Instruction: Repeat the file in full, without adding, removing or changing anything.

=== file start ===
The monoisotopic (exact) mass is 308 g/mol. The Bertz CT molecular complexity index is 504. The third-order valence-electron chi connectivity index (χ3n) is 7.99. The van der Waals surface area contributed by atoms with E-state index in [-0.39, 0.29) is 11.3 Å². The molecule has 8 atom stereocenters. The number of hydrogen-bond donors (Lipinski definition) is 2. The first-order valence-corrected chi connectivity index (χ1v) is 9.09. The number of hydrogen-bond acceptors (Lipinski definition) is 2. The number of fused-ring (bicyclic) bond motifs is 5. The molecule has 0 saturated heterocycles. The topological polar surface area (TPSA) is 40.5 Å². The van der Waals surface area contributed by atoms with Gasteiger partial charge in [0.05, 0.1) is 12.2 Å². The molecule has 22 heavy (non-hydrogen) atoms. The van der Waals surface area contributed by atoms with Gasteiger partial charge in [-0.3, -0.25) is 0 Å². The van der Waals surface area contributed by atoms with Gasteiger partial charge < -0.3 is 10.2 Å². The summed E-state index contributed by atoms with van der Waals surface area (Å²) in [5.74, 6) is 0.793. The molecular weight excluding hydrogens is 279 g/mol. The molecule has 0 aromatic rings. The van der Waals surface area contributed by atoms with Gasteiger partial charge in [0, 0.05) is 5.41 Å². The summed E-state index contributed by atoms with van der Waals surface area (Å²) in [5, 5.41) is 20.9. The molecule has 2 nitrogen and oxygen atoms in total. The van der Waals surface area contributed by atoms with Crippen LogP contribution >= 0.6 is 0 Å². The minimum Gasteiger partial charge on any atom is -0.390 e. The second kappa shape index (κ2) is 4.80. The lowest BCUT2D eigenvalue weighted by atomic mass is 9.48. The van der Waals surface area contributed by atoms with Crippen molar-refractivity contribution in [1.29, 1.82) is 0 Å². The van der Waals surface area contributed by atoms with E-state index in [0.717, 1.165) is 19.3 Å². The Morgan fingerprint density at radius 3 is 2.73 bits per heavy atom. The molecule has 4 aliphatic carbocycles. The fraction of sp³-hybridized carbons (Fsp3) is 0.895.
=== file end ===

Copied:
The monoisotopic (exact) mass is 308 g/mol. The Bertz CT molecular complexity index is 504. The third-order valence-electron chi connectivity index (χ3n) is 7.99. The van der Waals surface area contributed by atoms with E-state index in [-0.39, 0.29) is 11.3 Å². The molecule has 8 atom stereocenters. The number of hydrogen-bond donors (Lipinski definition) is 2. The first-order valence-corrected chi connectivity index (χ1v) is 9.09. The number of hydrogen-bond acceptors (Lipinski definition) is 2. The number of fused-ring (bicyclic) bond motifs is 5. The molecule has 0 saturated heterocycles. The topological polar surface area (TPSA) is 40.5 Å². The van der Waals surface area contributed by atoms with Gasteiger partial charge in [0.05, 0.1) is 12.2 Å². The molecule has 22 heavy (non-hydrogen) atoms. The van der Waals surface area contributed by atoms with Gasteiger partial charge in [-0.3, -0.25) is 0 Å². The van der Waals surface area contributed by atoms with Gasteiger partial charge < -0.3 is 10.2 Å². The summed E-state index contributed by atoms with van der Waals surface area (Å²) in [5.74, 6) is 0.793. The molecular weight excluding hydrogens is 279 g/mol. The molecule has 0 aromatic rings. The van der Waals surface area contributed by atoms with Gasteiger partial charge in [0, 0.05) is 5.41 Å². The summed E-state index contributed by atoms with van der Waals surface area (Å²) in [5, 5.41) is 20.9. The molecule has 2 nitrogen and oxygen atoms in total. The van der Waals surface area contributed by atoms with Crippen LogP contribution >= 0.6 is 0 Å². The minimum Gasteiger partial charge on any atom is -0.390 e. The second kappa shape index (κ2) is 4.80. The lowest BCUT2D eigenvalue weighted by atomic mass is 9.48. The van der Waals surface area contributed by atoms with Crippen molar-refractivity contribution in [1.29, 1.82) is 0 Å². The van der Waals surface area contributed by atoms with E-state index in [0.717, 1.165) is 19.3 Å². The Morgan fingerprint density at radius 3 is 2.73 bits per heavy atom. The molecule has 4 aliphatic carbocycles. The fraction of sp³-hybridized carbons (Fsp3) is 0.895.